The Saturation idea developed way back in September 2020.  I saw some stained glass in my Instagram feed – having done a glass course a few years ago and have a box of bits, it made me want to get them out and play.  Stacking the glass but rotating the layers gave a cool effect and straight away all I could think of was a quilting block in solid fabrics. 

Layers of Glass the initial inspiration for the Saturation blocks

That night I had a block drawn up and a cool blue sea/glass mock-up got me very excited but I needed to be sewing up my fractured skull sample and pattern for Halloween so it was put to the side. 

First mock up on EQ8

Once I was able to return to this embryo of an idea, I’d decided I would test the block trying a freezer paper technique – something I had wanted to try for a while but the pieces in my previous blocks were too small to be accurate.  I made a sample and gifted it to my mum as her birthday present.  I bought 4 FQ’s in a colour gradient I knew Mum would love and one metre of cream background fabric.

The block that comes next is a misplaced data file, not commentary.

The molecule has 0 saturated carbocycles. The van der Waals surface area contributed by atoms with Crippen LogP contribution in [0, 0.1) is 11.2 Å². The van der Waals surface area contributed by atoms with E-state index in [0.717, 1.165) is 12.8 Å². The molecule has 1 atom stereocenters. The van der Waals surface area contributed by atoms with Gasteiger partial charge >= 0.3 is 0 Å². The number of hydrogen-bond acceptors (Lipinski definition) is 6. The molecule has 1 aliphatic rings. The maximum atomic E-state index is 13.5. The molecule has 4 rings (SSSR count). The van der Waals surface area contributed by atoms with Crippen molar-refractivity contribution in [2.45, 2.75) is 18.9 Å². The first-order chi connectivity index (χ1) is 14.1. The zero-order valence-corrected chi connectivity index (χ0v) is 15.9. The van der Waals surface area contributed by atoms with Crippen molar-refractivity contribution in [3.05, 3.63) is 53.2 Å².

Well, the birthday present turned into a Christmas present and was it was duly gifted.  It looked great and I had really enjoyed experimenting with freezer paper (though the very acute points had been difficult to maintain) and with some different straight-line quilting. 

First Test Quilt made for my Mum in her colours

Quilting lines mirror the block line in the central space

Before New Year I did some proper planning and had scheduled my year with Saturation being my first quilt pattern to be released…  then everything changed again! I had to home school for 3 months and after that I need to recuperate! After re-energising, sewing other people’s designs and projects (posts to follow), I cracked on writing the saturation pattern up, finding some testers and decided to release in mid-July.